A Pagan Place
♦Contributing Writer TIM HAYES casts his eye over Slaine: The Brutania Chronicles Book Three Psychopomp from Rebellion…
Slaine The Brutania Chronicles Book Three Psychopomp
Writer: Pat Mills
Artist: Simon Davis
Pat Mills regularly pays tribute to the artwork in Slaine, and the strip has always had the knack of being defined by the look of its highly individual artists, who are nonetheless drawing exactly what Mills has specifically asked for. But even by the standards of Slaine’s artistic tradition, Simon Davis’s current work on the strip is exceptional, a vivid wash of colour and bodies that matches the density of Mills’s pagan philosophies and gleeful slaughter, without getting bogged down in any dull issues of realism.
Rebellion’s recent Slaine volume have tended to start in the middle of things and finish the same way, and there aren’t many concessions to casual readers trying to map out how the backstories are unwinding. As it happens, Davis’s painted art is very accessible and has bags of forward momentum, so once the strip picks up steam the reader just goes with the flow; but some handholds on the narrative might be welcome. This collection also spends a lot of time in dank underground cells, which takes some of Davis’s sweeping outdoor landscapes and arboreal detailing off the table too, while Slaine resists the tortures of the Lord Gododin and discovers that his comrade Gort has been his betrayer. At one point Slaine and Gort both contort into ferocious warp-spasm at the same time, and look like two cave paintings of an autopsy.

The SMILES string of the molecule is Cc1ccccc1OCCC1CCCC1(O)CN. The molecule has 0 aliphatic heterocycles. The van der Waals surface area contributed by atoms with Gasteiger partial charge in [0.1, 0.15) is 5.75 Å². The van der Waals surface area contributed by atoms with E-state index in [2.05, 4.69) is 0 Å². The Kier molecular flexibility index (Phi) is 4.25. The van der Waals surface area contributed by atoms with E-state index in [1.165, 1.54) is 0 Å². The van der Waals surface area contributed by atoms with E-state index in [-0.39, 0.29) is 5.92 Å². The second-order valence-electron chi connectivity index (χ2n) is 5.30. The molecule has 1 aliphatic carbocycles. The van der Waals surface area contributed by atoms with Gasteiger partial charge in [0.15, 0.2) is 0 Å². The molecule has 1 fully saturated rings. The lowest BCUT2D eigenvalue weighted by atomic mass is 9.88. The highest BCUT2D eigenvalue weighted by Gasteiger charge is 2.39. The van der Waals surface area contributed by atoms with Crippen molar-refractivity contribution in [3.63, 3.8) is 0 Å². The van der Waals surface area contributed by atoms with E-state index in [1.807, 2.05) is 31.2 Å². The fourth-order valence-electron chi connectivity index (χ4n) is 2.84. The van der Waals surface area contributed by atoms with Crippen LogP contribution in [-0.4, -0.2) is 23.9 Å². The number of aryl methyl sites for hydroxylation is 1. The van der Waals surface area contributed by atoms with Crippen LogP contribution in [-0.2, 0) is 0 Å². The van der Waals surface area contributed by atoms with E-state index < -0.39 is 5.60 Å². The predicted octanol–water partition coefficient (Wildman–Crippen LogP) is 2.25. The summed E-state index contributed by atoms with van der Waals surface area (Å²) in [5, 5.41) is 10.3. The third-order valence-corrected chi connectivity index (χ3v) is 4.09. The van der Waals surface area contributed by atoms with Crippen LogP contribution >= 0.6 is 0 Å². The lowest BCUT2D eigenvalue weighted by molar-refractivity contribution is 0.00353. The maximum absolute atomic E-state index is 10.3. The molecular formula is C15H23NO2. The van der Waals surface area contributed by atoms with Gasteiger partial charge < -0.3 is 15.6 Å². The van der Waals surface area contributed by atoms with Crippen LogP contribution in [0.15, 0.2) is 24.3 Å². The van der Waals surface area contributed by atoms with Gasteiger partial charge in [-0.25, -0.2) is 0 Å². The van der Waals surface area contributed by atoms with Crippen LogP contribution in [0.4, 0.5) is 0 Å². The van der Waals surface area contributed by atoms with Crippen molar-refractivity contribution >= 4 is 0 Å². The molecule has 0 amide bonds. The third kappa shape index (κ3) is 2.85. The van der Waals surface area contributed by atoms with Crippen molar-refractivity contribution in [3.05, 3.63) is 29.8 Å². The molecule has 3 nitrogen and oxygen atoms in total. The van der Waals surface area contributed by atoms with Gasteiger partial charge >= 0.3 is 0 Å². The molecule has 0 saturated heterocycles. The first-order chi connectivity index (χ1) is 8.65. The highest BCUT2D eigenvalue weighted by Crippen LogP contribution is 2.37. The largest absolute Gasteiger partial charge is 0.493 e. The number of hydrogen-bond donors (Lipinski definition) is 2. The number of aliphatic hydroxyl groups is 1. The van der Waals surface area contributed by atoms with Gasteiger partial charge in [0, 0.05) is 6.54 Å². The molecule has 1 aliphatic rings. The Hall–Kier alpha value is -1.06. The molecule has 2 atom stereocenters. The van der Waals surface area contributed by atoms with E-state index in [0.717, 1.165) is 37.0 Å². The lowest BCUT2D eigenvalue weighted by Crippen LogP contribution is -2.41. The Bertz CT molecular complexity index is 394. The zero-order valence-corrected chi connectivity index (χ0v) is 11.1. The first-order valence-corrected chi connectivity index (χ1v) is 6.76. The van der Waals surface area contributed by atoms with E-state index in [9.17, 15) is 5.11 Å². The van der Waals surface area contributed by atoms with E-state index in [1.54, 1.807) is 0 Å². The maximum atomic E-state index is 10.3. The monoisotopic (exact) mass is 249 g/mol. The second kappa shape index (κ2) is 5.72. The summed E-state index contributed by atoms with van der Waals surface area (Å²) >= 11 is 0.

The plot has both Slaine and his enemies considering their family trees, and the book also includes the one-off tale of a young Slaine from 2000AD’s fortieth anniversary special, with Slaine wondering exactly how well he really knew his mother. Family strife reinforces the feel of ancient mythology that Mills always enjoys, and the art gives the strip the kind of feverishness that myths need to pull off their trickster twists. A character who turns out to have hidden a full-size iron horseshoe in his hair the whole time is going to need the right facial expressions to pull it off, and Davis’s faces are vivid and just slightly mad – especially Sinead, the woad-painted priestess drawn, as Davis says in his introduction, to look like Yolandi Visser from Die Antwoord. The end sets up the next volume, with Slaine facing a fresh army of enemies trying to do what they always do and enforce rigidity, embrace decay and impose conformity of thought on the Isle of Monadh. Luckily for everyone there and elsewhere, Davis’s art exhibits none of those things.
Slaine: The Brutania Chronicles Vol.3 Psychopomp is out now